8 places you can borrow money

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In a Nutshell

You’ve got choices if you want to borrow money, whether you need to finance emergency medical expenses or home improvements. Looking at just one option could cost you money, so be sure to examine all the alternatives to help you make the smartest money move for you.

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Whether you’re trying to scrape together money to take a vacation, consolidate credit card debt or pay for a wedding, finding the best place to borrow money might feel as overwhelming as picking the perfect bridal gown.

Fortunately, there are a number of borrowing options. Aside from a traditional bank, some borrowing options include a credit union, online lender, payday or car-title lender, pawn shop, credit card, a friend or family member and a 401(k) retirement account.

But not all of these options are for everyone. For example, you might not own valuables to pawn, or you might not have a 401(k).

Plus, each of these eight options has its own advantages and disadvantages. Let’s delve into what to consider before you decide where, or if, to borrow money.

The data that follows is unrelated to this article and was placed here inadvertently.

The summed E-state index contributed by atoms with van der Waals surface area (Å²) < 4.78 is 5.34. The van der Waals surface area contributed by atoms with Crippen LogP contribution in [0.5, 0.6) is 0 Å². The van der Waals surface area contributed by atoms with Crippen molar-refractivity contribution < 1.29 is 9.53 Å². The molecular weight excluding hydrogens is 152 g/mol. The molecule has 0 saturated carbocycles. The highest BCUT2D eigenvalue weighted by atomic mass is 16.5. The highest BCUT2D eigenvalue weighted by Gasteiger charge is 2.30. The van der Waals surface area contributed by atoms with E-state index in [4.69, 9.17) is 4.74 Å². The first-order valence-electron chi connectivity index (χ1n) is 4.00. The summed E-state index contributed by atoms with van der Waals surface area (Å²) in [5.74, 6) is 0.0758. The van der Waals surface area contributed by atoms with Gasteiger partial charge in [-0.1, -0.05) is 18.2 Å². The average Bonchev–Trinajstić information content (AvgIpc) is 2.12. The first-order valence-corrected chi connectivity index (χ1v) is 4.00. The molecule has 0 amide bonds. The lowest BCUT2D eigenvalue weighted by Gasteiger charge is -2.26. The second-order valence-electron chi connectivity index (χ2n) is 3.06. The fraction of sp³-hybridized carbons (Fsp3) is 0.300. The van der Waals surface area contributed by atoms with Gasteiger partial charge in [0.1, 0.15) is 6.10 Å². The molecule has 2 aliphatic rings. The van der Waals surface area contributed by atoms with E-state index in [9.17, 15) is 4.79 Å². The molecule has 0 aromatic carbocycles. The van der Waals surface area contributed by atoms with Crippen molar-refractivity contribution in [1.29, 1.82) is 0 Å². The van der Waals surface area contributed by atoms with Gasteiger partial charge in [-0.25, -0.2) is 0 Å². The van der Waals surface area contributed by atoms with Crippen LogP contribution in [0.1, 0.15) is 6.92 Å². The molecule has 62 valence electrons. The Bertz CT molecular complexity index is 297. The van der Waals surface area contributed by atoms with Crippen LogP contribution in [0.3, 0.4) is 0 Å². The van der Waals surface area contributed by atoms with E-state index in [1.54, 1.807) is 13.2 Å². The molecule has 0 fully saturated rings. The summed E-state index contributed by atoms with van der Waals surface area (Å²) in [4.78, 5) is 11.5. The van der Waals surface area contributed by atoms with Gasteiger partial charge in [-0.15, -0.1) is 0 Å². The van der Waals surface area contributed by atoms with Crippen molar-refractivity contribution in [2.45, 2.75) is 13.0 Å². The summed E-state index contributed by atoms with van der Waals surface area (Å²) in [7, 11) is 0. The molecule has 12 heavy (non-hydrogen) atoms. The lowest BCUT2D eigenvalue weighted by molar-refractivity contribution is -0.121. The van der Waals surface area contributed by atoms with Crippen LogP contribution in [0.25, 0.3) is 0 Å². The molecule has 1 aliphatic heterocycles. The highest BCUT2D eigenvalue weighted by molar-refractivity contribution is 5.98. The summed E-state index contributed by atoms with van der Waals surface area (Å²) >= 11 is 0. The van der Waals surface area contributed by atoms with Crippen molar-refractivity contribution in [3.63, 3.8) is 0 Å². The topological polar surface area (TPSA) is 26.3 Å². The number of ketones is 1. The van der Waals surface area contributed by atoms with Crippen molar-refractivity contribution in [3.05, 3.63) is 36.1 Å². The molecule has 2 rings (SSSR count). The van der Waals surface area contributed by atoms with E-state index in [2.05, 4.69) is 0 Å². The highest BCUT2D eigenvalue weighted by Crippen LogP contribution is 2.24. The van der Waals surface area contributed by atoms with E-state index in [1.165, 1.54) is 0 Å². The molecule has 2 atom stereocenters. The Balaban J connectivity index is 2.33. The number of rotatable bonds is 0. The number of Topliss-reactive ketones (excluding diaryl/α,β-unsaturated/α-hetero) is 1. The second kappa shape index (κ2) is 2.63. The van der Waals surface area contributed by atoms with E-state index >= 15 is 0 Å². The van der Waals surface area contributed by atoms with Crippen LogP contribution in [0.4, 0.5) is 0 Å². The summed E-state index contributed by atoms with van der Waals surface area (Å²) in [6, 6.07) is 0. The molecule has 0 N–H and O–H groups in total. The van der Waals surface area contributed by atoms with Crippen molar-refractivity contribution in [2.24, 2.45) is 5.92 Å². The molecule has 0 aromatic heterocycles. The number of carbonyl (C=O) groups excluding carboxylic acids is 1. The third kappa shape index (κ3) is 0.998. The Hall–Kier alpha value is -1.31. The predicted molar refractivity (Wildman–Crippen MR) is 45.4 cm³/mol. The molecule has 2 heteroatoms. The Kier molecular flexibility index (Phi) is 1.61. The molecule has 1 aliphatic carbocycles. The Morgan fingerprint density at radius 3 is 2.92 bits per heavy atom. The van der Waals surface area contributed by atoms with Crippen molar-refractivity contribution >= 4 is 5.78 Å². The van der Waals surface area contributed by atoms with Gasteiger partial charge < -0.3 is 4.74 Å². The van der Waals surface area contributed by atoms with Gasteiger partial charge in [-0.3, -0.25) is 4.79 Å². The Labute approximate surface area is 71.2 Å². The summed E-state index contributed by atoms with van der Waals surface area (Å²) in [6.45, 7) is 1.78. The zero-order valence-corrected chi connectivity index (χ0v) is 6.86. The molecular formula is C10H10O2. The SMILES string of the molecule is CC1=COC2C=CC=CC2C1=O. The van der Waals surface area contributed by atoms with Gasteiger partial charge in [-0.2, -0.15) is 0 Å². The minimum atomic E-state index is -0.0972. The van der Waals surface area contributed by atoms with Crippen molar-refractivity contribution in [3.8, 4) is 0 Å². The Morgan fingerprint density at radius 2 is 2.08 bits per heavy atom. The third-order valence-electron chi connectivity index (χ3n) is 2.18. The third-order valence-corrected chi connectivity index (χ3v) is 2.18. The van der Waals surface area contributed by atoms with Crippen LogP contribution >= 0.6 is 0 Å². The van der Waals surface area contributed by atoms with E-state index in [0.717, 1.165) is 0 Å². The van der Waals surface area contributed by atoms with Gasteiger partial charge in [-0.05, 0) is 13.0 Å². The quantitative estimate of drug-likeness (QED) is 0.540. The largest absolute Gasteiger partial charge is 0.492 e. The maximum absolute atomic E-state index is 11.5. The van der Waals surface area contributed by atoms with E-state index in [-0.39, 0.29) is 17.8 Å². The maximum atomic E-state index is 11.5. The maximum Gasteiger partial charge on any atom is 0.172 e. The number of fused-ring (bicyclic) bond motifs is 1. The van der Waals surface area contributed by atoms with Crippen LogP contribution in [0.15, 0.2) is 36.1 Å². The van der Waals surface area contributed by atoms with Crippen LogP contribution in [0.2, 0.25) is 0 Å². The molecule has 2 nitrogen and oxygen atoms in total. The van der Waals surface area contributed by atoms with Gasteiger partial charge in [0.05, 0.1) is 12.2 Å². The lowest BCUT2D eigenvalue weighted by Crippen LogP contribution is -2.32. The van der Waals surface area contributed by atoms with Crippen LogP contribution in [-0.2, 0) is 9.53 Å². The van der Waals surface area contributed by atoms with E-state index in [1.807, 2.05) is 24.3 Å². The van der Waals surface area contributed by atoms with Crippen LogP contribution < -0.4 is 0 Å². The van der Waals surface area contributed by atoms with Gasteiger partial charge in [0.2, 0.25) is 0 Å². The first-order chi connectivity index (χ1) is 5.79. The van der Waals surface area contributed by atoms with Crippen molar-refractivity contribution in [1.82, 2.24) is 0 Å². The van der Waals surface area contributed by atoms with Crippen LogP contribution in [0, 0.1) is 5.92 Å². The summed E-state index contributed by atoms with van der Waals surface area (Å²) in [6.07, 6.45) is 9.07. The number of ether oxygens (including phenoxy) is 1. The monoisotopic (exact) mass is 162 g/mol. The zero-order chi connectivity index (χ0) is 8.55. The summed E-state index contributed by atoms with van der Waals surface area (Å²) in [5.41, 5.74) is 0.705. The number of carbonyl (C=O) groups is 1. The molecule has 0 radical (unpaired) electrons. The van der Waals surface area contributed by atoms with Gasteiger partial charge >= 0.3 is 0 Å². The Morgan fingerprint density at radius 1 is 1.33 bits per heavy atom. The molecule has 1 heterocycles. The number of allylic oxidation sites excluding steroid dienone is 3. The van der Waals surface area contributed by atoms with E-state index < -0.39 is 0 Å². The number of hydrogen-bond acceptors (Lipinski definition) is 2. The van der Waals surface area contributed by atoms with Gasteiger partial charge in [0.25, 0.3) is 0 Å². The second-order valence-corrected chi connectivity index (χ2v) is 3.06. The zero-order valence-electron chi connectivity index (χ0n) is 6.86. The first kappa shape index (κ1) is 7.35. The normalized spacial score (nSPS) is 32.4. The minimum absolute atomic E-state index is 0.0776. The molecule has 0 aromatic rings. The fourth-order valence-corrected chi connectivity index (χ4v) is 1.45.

1. Banks

Taking out a personal loan from a bank can seem like an attractive option. For example, some banks offer perks like no loan origination fee, which often ranges from 1% to 8%. This loan origination fee usually covers the lender’s administrative expenses for processing your application and paying the money to you.

You also may qualify for an interest-rate discount — sometimes referred to as a relationship discount — if you’re an existing customer at a bank that offers this perk. Banks like Wells Fargo and Citizens Bank offer loyalty discounts on the interest rate if you maintain qualifying bank accounts and enroll in automatic payments.

But keep in mind that some big banks, like Bank of America and Chase, don’t offer personal loans. And some banks may require you to have good or excellent credit to get approval for a personal loan.

2. Credit unions

A personal loan from a credit union might be a better option than a personal loan from a bank. Why?

For one thing, a credit union may offer lower interest rates and fees than a bank. Since credit unions are not-for-profits dedicated to serving members, their goal is to return profit to members instead of shareholders.

One drawback: You must meet a credit union’s membership eligibility requirements in order to become a member. This can include residence in certain counties, a connection to a specific school or employer, or family ties to a current member.